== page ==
What you want is not just a quantity of terms, but you need to cover any chess principles that are not already covered.sedicla wrote:My engine has an elo of about 2500. I was wondering if I have to focus more on tuning current evaluation terms or add new ideas.
I am going to start a new development cycle, and I'm not sure how much I can improve by tuning current items, and when I should stop this. I have a feeling that I can improve, but maybe I will waste time and not improve that much. On the other hand if I introduce new items, will add more variables to the process. Anyway, I appreciate if anyone can comment on that...
I consider too much knowledge, i.e. the "Diep" approach, a different kind of brute force - not smart. More is not "better" but quality counts more than quantity. A good chess evaluation function does require significant quantity though. When possible try to put your knowledge in a form where more can be added without requiring a big performance degrade. For example pawn structure is almost free and any new single feature is virtually free due to the use of pawn structure hash tables. You can do a lot with material signature hash tables.
Piece square tables are limited because they are not dynamic but you can add knowledge free via those but better to address more than the most general things in a more dynamic way.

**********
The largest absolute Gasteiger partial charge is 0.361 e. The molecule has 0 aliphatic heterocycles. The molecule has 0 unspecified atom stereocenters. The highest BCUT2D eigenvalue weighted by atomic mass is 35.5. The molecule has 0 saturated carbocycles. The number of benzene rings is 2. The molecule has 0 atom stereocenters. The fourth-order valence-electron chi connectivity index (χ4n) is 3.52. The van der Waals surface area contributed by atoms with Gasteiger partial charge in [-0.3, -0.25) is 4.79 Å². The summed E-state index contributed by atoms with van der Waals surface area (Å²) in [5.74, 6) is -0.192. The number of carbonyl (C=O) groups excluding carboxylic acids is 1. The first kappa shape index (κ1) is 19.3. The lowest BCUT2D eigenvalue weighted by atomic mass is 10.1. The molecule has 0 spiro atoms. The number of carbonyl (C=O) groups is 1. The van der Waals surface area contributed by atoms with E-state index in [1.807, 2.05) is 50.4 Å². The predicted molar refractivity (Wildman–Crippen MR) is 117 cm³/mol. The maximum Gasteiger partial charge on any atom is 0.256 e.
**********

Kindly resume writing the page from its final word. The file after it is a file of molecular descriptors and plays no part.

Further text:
You really must cover all important chess principles to have a really strong evaluation function. Some of them encompass a lot (such as king safety) and is a black art, they can be improved forever and you never will feel that you have them right.
The tuning is critical. The conventional wisdom used to be that the weights did not matter than much as long as you were in the general ballpark - but we have found that is just not true. That wisdom came from an era when massive automated testing did not exist or was much more limited for the few that had it. We have gotten tons of ELO improvement over the years from tuning weights. It's at a point now that we cannot change ANY value without noticing a small ELO loss. There is the issue about whether you have found some local optima or not - I won't address that here but try to get the really big terms right. By "big" I do not necessarily mean the heaviest weights, but the terms that define the skeleton of your evaluation function, the weights of the pieces, how they change in different phases of the games and how they interact with other pieces (such as bishop pair and other things) as well as the basic pawn structure terms and mobility. Really get those right and in balance before tuning the secondary terms. By "big" I mean terms that affect every single game - the ubiquitous terms you might say.
Clop is a pretty good tool for getting things in the right ballpark. Clop is no good if you don't have the patience to run a LOT of games - it is subject to the same rules of statistics as playing matches, you need tens of thousands of games to converge on reasonable values. We don't make very heavy use of Clop as we are good at manual tuning but we have found it useful. When we add a new evaluation feature it is a good tool to find good starting values if you don't trust your own guess. We sometimes start from that and then tune manually from there, primarily with massive testing of various weights.